Houston, we have a problem with Criterion’s new Citizen Kane package, which includes a 4K UHD version as well as an alternate Bluray version.

The problem is not with the 4K disc, which reportedly looks quite fine and delightful. The problem is with the Bluray version, which looks fine until the 30-minute mark, at which point the image turns all gray and milky with the black levels and sharpness totally out the window.

This bizarre Criterion screw-up was first reported two or three days ago by DVD Beaver‘s Gary W. Tooze. Tooze’s screen captures were pointed out this morning by HE friendo Mark Smith. The problem was subsequently confirmed an hour or two later by a totally trusted technical authority on Bluray and 4K discs.

So this is real — not a rumor. Criterion has totally dropped the pitcher of milk and now it’s all over the floor. The 4K is cool, as noted, but the Bluray is a cock-up of epic proportions — perhaps the worst in Criterion’s history. And so Criterion will have to recall the package and fix the problem and send the corrected version out sometime in December or whenever.

Okay, I’m being presumptuous. It’s theoretically possible that Criterion might not recall the Kane package. They might just say to their customers “you guys don’t really care about the Bluray disc…right? This package is all about the lustrous 4K version so let’s just push the Bluray problem aside and forget about it. You don’t care, we don’t care…right? We fuck up every now and then and you’ve been cool with that. The DePalma thing…remember that one? You let us slide on those ridiculous teal-tinted Blurays of Midnight Cowboy and Bull Durham and Teorema. So why not just turn the other cheek on this thing as well?”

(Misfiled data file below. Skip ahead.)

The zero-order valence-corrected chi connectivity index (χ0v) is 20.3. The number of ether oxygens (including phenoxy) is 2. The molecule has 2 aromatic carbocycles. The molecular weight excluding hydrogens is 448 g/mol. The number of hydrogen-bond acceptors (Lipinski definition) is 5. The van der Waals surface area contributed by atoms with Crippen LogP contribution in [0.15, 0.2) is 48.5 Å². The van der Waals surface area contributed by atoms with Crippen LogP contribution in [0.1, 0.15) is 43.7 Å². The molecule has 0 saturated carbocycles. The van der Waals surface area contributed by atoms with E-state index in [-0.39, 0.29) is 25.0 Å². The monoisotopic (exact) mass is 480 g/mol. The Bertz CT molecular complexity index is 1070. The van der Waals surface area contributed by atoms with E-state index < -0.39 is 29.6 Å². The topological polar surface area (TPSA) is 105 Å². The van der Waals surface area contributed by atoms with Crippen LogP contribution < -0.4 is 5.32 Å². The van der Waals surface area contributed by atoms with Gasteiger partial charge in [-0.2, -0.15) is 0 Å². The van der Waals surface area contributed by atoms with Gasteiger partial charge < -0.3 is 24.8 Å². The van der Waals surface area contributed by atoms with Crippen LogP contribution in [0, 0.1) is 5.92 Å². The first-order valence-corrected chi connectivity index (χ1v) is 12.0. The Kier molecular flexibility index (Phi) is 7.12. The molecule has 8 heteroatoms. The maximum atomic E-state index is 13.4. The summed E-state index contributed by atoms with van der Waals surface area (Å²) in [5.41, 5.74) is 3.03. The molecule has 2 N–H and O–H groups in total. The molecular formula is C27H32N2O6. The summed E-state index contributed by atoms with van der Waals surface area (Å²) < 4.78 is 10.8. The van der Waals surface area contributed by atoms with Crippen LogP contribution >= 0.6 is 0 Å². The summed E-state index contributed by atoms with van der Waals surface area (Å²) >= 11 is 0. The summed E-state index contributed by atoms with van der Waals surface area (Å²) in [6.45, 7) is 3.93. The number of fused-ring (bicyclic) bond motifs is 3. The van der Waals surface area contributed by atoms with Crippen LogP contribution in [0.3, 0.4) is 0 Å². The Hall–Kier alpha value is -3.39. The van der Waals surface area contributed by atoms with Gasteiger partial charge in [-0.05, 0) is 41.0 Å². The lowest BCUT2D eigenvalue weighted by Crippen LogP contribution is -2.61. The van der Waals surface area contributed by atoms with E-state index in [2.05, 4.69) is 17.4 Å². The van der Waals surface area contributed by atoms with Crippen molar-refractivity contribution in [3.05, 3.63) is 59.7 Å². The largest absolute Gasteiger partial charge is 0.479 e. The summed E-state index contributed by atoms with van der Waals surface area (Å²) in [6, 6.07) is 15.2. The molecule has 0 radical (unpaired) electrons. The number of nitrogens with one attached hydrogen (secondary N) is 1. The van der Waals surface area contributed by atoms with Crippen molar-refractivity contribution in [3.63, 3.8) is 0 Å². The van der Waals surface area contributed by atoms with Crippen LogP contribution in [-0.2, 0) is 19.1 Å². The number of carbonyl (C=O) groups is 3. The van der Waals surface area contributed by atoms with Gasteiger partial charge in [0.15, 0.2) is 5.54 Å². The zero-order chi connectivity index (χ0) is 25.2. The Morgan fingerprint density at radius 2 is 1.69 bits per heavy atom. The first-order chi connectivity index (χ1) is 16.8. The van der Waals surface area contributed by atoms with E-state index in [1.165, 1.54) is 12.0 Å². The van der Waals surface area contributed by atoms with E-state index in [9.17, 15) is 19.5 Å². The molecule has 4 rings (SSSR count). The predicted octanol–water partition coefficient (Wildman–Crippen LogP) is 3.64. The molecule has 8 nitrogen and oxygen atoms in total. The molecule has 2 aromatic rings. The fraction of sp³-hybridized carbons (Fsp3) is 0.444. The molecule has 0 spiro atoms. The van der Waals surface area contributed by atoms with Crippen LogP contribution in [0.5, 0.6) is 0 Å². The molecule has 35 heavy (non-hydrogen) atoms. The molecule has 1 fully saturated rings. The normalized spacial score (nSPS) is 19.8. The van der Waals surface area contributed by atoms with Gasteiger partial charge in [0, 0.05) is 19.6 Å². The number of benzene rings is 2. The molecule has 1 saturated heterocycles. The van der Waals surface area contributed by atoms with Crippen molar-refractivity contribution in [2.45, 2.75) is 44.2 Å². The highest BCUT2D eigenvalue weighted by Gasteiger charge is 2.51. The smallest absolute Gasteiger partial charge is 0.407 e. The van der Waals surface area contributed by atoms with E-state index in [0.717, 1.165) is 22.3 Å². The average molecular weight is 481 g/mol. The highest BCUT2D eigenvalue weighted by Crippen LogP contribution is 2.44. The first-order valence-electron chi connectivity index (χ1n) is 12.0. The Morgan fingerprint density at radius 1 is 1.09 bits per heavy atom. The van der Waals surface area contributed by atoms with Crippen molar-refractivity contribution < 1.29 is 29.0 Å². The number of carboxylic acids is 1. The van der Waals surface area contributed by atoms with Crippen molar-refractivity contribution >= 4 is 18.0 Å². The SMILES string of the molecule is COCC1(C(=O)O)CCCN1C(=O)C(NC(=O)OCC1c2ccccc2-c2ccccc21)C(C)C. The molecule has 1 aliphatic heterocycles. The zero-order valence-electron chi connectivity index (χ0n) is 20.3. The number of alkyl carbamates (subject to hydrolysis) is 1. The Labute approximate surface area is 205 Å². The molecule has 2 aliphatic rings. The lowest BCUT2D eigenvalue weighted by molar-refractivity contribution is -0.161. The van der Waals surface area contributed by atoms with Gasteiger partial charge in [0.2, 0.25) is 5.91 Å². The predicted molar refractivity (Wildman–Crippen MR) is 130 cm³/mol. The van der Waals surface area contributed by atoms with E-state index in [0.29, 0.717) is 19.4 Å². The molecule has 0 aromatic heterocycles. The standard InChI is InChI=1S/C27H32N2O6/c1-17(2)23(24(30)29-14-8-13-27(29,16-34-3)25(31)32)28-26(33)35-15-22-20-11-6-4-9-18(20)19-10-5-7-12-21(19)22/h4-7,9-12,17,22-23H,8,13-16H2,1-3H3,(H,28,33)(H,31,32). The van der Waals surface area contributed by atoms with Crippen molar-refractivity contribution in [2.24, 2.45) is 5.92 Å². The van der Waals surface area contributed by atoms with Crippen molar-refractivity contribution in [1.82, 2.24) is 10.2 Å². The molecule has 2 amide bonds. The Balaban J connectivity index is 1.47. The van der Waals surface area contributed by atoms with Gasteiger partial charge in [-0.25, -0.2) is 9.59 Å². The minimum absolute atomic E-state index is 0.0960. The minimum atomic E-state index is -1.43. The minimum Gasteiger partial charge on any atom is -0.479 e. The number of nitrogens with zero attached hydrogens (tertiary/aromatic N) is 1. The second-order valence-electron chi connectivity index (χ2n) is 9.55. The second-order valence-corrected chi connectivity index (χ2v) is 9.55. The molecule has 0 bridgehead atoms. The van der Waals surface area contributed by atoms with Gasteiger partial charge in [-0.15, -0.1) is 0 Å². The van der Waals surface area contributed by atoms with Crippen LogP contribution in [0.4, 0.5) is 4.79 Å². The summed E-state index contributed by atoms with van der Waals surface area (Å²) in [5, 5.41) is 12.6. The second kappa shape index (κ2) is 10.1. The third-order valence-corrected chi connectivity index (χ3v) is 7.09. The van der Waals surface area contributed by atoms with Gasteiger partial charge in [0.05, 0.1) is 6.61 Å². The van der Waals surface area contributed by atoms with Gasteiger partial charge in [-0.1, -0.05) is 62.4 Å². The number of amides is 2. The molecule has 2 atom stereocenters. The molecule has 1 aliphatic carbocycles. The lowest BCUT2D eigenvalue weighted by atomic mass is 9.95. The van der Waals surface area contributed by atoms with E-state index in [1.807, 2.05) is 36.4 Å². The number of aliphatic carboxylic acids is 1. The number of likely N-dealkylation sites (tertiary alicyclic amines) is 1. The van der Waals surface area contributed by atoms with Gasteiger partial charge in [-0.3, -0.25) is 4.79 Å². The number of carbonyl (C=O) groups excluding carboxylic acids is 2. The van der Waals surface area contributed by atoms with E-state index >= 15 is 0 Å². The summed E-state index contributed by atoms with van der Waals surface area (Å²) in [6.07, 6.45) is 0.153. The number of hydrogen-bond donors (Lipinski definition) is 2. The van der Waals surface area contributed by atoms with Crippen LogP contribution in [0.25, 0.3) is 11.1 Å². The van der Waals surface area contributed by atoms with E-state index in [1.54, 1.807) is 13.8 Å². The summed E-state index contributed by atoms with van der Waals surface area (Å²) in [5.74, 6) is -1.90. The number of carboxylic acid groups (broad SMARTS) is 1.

Tooze: “The 1080p looks quite strong, superior to Warner’s 2011 Blu-ray in varying degrees, often darker, showing more grain and richer contrast layering. It’s a dual-layered rendering with a max’ed out bitrate with nothing else sharing that first Blu-ray disc.

“Until we get almost exactly 30 minutes into the film — just prior to the scene in Bernstein’s office (with the contentious visibility of the rain on the windows) — [when] the Criterion Bluray alters and shows a very softer, paler, contrast [and] the brightness is diminished.

“I don’t have any explanation for this [grayish milky transition] on the Bluray…[but it is certainly] different from the first 1/2 hour of the film.”

The problem is made obvious in many of Tooze’s screen captures — here’s a sampling provided by Smith: